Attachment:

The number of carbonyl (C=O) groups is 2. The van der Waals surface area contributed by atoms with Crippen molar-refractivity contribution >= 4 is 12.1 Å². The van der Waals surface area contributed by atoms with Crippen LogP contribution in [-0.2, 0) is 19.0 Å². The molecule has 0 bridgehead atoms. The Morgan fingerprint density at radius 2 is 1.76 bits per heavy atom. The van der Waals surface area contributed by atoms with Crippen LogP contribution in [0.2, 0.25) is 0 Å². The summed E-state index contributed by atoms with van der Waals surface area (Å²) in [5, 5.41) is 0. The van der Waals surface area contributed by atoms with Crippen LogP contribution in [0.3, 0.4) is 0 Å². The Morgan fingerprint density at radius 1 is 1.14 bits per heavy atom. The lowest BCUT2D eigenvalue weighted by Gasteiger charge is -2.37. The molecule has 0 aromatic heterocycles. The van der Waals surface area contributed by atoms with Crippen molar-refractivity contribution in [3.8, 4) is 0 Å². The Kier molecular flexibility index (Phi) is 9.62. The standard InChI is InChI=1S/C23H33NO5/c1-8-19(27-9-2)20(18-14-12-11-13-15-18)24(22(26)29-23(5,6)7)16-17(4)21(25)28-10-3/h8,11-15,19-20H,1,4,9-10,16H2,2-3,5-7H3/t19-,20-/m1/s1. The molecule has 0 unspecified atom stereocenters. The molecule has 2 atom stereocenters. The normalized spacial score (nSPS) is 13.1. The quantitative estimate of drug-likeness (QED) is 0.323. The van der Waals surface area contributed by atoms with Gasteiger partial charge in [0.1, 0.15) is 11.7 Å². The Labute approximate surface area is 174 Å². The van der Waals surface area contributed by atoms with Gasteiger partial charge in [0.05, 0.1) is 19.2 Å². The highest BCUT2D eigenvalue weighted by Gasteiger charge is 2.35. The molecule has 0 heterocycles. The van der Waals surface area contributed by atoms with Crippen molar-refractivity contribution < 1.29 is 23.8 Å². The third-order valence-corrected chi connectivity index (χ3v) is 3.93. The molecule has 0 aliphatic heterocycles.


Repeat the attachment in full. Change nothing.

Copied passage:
The number of carbonyl (C=O) groups is 2. The van der Waals surface area contributed by atoms with Crippen molar-refractivity contribution >= 4 is 12.1 Å². The van der Waals surface area contributed by atoms with Crippen LogP contribution in [-0.2, 0) is 19.0 Å². The molecule has 0 bridgehead atoms. The Morgan fingerprint density at radius 2 is 1.76 bits per heavy atom. The van der Waals surface area contributed by atoms with Crippen LogP contribution in [0.2, 0.25) is 0 Å². The summed E-state index contributed by atoms with van der Waals surface area (Å²) in [5, 5.41) is 0. The van der Waals surface area contributed by atoms with Crippen LogP contribution in [0.3, 0.4) is 0 Å². The Morgan fingerprint density at radius 1 is 1.14 bits per heavy atom. The lowest BCUT2D eigenvalue weighted by Gasteiger charge is -2.37. The molecule has 0 aromatic heterocycles. The van der Waals surface area contributed by atoms with Crippen molar-refractivity contribution in [3.8, 4) is 0 Å². The Kier molecular flexibility index (Phi) is 9.62. The standard InChI is InChI=1S/C23H33NO5/c1-8-19(27-9-2)20(18-14-12-11-13-15-18)24(22(26)29-23(5,6)7)16-17(4)21(25)28-10-3/h8,11-15,19-20H,1,4,9-10,16H2,2-3,5-7H3/t19-,20-/m1/s1. The molecule has 0 unspecified atom stereocenters. The molecule has 2 atom stereocenters. The normalized spacial score (nSPS) is 13.1. The quantitative estimate of drug-likeness (QED) is 0.323. The van der Waals surface area contributed by atoms with Gasteiger partial charge in [0.1, 0.15) is 11.7 Å². The Labute approximate surface area is 174 Å². The van der Waals surface area contributed by atoms with Gasteiger partial charge in [0.05, 0.1) is 19.2 Å². The highest BCUT2D eigenvalue weighted by Gasteiger charge is 2.35. The molecule has 0 heterocycles. The van der Waals surface area contributed by atoms with Crippen molar-refractivity contribution < 1.29 is 23.8 Å². The third-order valence-corrected chi connectivity index (χ3v) is 3.93. The molecule has 0 aliphatic heterocycles.